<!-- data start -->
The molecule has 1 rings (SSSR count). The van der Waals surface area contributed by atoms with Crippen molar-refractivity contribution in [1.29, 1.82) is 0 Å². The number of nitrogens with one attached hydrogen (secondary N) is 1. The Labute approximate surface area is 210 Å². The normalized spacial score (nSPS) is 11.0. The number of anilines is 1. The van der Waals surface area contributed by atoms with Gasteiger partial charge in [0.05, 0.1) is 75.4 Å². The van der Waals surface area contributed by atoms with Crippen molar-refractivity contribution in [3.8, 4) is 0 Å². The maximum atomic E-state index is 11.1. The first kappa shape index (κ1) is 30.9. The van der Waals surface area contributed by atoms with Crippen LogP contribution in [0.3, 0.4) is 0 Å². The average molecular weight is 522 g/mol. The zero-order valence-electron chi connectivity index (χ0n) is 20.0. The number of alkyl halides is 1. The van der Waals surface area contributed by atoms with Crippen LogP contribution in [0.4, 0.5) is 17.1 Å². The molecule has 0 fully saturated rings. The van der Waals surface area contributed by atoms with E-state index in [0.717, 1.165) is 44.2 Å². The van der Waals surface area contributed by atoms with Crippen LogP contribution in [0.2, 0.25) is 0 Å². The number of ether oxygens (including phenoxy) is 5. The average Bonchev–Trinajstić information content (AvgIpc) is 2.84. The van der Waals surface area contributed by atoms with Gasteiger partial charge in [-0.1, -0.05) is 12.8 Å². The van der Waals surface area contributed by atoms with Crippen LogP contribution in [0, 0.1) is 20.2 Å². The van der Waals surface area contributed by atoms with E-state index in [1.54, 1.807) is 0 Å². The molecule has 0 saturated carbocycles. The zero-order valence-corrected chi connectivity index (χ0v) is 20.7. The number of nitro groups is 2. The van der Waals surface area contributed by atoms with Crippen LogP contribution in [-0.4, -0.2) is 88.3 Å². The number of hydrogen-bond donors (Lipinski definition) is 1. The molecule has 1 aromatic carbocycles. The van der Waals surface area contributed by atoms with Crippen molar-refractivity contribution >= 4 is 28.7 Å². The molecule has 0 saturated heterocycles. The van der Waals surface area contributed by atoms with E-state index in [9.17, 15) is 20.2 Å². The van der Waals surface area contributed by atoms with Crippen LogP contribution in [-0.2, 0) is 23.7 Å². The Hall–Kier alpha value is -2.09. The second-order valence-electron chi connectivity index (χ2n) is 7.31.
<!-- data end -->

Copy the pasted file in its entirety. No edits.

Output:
The molecule has 1 rings (SSSR count). The van der Waals surface area contributed by atoms with Crippen molar-refractivity contribution in [1.29, 1.82) is 0 Å². The number of nitrogens with one attached hydrogen (secondary N) is 1. The Labute approximate surface area is 210 Å². The normalized spacial score (nSPS) is 11.0. The number of anilines is 1. The van der Waals surface area contributed by atoms with Gasteiger partial charge in [0.05, 0.1) is 75.4 Å². The van der Waals surface area contributed by atoms with Crippen molar-refractivity contribution in [3.8, 4) is 0 Å². The maximum atomic E-state index is 11.1. The first kappa shape index (κ1) is 30.9. The van der Waals surface area contributed by atoms with Crippen LogP contribution in [0.3, 0.4) is 0 Å². The average molecular weight is 522 g/mol. The zero-order valence-electron chi connectivity index (χ0n) is 20.0. The number of alkyl halides is 1. The van der Waals surface area contributed by atoms with Crippen LogP contribution in [0.4, 0.5) is 17.1 Å². The molecule has 0 fully saturated rings. The van der Waals surface area contributed by atoms with E-state index in [0.717, 1.165) is 44.2 Å². The van der Waals surface area contributed by atoms with Crippen LogP contribution in [0.2, 0.25) is 0 Å². The number of ether oxygens (including phenoxy) is 5. The average Bonchev–Trinajstić information content (AvgIpc) is 2.84. The van der Waals surface area contributed by atoms with Gasteiger partial charge in [-0.1, -0.05) is 12.8 Å². The van der Waals surface area contributed by atoms with Crippen LogP contribution in [0, 0.1) is 20.2 Å². The van der Waals surface area contributed by atoms with E-state index in [1.54, 1.807) is 0 Å². The molecule has 0 saturated carbocycles. The zero-order valence-corrected chi connectivity index (χ0v) is 20.7. The number of nitro groups is 2. The van der Waals surface area contributed by atoms with Crippen LogP contribution in [-0.4, -0.2) is 88.3 Å². The number of hydrogen-bond donors (Lipinski definition) is 1. The molecule has 1 aromatic carbocycles. The van der Waals surface area contributed by atoms with Crippen molar-refractivity contribution >= 4 is 28.7 Å². The molecule has 0 saturated heterocycles. The van der Waals surface area contributed by atoms with E-state index in [9.17, 15) is 20.2 Å². The van der Waals surface area contributed by atoms with Crippen LogP contribution in [-0.2, 0) is 23.7 Å². The Hall–Kier alpha value is -2.09. The second-order valence-electron chi connectivity index (χ2n) is 7.31.